Texas Cooperative Extension, Texas A&M University System
Department of Entomology, Texas A&M University

Order Solifugae


Windscorpions are from 3/8 to 2 inches (1 to 5 cm) long. Most are yellowish to brown in color, and have four pairs of legs. The pedipalps are thin and used like feelers. The first pair of legs are more slender than the others and act as sense organs. The mouth parts (chelicerae) of windscorpions are formed into large jaws that work vertically and project forward from the mouth. The shape of the head with its enormous jaws is quite distinctive. The males often have a more slender body, which is often longer in the males than in the females and with their longer legs males look bigger.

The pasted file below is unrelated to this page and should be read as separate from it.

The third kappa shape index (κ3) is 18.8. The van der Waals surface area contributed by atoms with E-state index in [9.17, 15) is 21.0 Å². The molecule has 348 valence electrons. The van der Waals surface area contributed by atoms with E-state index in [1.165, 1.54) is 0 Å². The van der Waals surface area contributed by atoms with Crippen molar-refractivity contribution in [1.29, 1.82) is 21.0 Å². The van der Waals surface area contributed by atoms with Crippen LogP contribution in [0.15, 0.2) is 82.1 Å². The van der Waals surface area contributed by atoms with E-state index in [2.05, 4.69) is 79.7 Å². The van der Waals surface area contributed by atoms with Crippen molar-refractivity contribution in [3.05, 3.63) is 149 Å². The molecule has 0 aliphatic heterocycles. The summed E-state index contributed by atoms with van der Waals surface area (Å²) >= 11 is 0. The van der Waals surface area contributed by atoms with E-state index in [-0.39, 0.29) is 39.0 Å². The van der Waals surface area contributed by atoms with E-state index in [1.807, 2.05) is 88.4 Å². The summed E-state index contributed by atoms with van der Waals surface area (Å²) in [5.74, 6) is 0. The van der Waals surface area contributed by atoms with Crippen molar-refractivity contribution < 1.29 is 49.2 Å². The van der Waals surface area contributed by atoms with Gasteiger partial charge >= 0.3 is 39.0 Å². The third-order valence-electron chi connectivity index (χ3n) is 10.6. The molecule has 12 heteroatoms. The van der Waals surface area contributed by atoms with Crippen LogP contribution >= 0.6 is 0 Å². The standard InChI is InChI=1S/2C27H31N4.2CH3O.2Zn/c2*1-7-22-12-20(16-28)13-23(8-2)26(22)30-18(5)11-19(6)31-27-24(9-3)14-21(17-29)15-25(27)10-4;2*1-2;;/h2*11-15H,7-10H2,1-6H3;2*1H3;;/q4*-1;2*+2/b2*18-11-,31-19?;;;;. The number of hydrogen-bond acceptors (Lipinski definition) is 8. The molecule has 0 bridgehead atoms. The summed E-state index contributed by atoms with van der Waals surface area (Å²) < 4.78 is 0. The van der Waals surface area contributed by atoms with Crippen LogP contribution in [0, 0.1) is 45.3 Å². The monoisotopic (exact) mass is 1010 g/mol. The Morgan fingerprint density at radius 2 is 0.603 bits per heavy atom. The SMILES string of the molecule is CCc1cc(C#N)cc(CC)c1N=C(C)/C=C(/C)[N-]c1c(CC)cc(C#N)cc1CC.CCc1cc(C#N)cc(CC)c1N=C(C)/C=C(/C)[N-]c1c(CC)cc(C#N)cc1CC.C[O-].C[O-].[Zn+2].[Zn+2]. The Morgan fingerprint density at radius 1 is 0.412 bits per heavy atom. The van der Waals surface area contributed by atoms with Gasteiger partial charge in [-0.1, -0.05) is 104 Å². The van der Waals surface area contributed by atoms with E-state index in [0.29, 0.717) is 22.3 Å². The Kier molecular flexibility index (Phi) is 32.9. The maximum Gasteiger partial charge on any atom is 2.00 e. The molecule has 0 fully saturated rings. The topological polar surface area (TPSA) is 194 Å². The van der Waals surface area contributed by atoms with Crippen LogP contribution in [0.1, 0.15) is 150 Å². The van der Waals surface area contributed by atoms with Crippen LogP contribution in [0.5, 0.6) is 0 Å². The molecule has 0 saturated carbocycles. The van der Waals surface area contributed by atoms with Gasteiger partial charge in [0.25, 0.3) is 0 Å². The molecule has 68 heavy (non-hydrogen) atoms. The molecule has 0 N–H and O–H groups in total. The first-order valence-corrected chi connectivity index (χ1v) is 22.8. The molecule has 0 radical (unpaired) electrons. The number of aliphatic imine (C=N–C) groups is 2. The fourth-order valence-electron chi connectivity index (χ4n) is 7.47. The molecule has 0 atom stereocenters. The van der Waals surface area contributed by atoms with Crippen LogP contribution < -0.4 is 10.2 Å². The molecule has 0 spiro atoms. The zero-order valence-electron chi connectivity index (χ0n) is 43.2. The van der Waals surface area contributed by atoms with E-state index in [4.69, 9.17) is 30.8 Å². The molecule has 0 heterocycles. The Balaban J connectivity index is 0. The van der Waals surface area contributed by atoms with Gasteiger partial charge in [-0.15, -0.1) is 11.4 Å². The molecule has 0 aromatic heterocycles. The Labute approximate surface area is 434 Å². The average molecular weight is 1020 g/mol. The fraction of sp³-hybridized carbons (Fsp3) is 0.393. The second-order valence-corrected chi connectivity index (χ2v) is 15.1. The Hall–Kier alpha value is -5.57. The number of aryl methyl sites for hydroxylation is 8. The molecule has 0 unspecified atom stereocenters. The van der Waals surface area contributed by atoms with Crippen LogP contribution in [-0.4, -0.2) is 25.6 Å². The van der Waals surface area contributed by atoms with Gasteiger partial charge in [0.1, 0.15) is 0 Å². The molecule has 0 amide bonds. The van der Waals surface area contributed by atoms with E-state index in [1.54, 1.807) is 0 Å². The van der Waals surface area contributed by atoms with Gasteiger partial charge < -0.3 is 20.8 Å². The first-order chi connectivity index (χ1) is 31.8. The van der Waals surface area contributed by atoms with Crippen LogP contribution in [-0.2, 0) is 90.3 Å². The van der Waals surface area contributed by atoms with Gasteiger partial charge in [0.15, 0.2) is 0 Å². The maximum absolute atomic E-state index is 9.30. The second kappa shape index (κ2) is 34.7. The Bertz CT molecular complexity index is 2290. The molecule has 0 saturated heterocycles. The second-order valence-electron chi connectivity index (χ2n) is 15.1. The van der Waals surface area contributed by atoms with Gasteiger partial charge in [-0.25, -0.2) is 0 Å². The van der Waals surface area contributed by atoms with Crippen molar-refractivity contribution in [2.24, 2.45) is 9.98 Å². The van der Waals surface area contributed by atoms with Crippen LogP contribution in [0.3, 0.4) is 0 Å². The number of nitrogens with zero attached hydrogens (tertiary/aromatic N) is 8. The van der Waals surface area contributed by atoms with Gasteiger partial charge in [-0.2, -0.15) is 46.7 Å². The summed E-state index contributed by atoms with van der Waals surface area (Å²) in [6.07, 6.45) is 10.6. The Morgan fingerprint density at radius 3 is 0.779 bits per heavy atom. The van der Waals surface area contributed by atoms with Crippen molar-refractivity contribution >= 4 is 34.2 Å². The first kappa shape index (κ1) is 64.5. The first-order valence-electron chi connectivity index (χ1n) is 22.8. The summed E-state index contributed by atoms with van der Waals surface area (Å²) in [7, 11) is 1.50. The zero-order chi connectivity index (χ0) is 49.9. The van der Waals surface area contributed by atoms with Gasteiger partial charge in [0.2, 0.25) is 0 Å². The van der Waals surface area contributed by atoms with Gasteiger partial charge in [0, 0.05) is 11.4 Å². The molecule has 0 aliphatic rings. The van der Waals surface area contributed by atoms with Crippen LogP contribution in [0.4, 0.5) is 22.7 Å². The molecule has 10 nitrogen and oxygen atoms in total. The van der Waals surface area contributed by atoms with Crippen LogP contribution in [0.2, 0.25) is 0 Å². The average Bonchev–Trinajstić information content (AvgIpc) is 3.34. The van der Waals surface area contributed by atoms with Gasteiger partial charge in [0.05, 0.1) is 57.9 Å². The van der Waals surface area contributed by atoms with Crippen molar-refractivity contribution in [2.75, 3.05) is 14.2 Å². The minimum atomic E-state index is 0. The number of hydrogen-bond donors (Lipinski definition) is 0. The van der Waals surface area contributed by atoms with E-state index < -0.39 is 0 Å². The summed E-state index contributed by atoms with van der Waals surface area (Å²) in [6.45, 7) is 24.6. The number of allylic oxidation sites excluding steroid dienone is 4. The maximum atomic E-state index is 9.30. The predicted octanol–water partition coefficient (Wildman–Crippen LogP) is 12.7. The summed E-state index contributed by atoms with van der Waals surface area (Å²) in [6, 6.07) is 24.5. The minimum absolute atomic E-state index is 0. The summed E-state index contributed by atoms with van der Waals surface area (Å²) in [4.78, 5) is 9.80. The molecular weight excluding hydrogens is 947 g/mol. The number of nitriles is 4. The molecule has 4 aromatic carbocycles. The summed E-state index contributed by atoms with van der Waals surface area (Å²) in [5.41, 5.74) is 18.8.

See windscorpion or solifugid.

A windscorpion or solifugid.  Photo by Jackman.
Click on image to enlarge
A windscorpion or solifugid,
(Solifugae: Eremobatidae).
Photo by Jackman.

From the book:
Field Guide to Texas Insects,
Drees, B.M. and John Jackman,
Copyright 1999, Gulf Publishing Company,
Houston, Texas

A Field Guide to Common Texas Insects, Bastiaan M. Drees and John A. Jackman.
Texas A&M University
Texas A&M University •  Department of Entomology  •  412 Heep Center, TAMU 2475
College Station, TX 77843-2475 • 979.845.2516
Department of Entomology at Texas A&M University